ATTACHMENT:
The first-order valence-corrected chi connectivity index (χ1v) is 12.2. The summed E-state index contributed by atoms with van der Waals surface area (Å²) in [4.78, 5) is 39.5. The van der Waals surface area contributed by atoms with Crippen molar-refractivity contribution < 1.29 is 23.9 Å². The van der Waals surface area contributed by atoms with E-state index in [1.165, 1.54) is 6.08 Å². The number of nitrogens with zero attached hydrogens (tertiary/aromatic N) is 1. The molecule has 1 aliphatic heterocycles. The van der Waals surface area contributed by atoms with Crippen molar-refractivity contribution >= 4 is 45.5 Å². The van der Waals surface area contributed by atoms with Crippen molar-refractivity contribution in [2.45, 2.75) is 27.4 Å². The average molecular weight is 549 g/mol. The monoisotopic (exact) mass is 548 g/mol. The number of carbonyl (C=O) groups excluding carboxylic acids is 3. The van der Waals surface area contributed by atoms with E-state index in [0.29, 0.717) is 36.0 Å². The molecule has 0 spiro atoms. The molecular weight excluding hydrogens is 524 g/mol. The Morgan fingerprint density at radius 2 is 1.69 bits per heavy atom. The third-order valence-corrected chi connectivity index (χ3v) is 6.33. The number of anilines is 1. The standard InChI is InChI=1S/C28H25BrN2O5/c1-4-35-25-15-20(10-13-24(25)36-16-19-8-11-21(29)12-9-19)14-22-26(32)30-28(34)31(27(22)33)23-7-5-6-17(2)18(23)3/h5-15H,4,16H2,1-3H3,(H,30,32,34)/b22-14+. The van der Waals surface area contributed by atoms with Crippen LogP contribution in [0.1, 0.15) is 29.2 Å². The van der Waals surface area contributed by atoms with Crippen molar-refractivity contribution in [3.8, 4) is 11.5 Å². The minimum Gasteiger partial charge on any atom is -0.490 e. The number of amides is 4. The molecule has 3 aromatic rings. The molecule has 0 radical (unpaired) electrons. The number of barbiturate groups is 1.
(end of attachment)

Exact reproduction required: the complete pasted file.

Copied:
The first-order valence-corrected chi connectivity index (χ1v) is 12.2. The summed E-state index contributed by atoms with van der Waals surface area (Å²) in [4.78, 5) is 39.5. The van der Waals surface area contributed by atoms with Crippen molar-refractivity contribution < 1.29 is 23.9 Å². The van der Waals surface area contributed by atoms with E-state index in [1.165, 1.54) is 6.08 Å². The number of nitrogens with zero attached hydrogens (tertiary/aromatic N) is 1. The molecule has 1 aliphatic heterocycles. The van der Waals surface area contributed by atoms with Crippen molar-refractivity contribution >= 4 is 45.5 Å². The van der Waals surface area contributed by atoms with Crippen molar-refractivity contribution in [2.45, 2.75) is 27.4 Å². The average molecular weight is 549 g/mol. The monoisotopic (exact) mass is 548 g/mol. The number of carbonyl (C=O) groups excluding carboxylic acids is 3. The van der Waals surface area contributed by atoms with E-state index in [0.29, 0.717) is 36.0 Å². The molecule has 0 spiro atoms. The molecular weight excluding hydrogens is 524 g/mol. The Morgan fingerprint density at radius 2 is 1.69 bits per heavy atom. The third-order valence-corrected chi connectivity index (χ3v) is 6.33. The number of anilines is 1. The standard InChI is InChI=1S/C28H25BrN2O5/c1-4-35-25-15-20(10-13-24(25)36-16-19-8-11-21(29)12-9-19)14-22-26(32)30-28(34)31(27(22)33)23-7-5-6-17(2)18(23)3/h5-15H,4,16H2,1-3H3,(H,30,32,34)/b22-14+. The van der Waals surface area contributed by atoms with Crippen LogP contribution in [0.1, 0.15) is 29.2 Å². The van der Waals surface area contributed by atoms with Crippen molar-refractivity contribution in [3.8, 4) is 11.5 Å². The minimum Gasteiger partial charge on any atom is -0.490 e. The number of amides is 4. The molecule has 3 aromatic rings. The molecule has 0 radical (unpaired) electrons. The number of barbiturate groups is 1.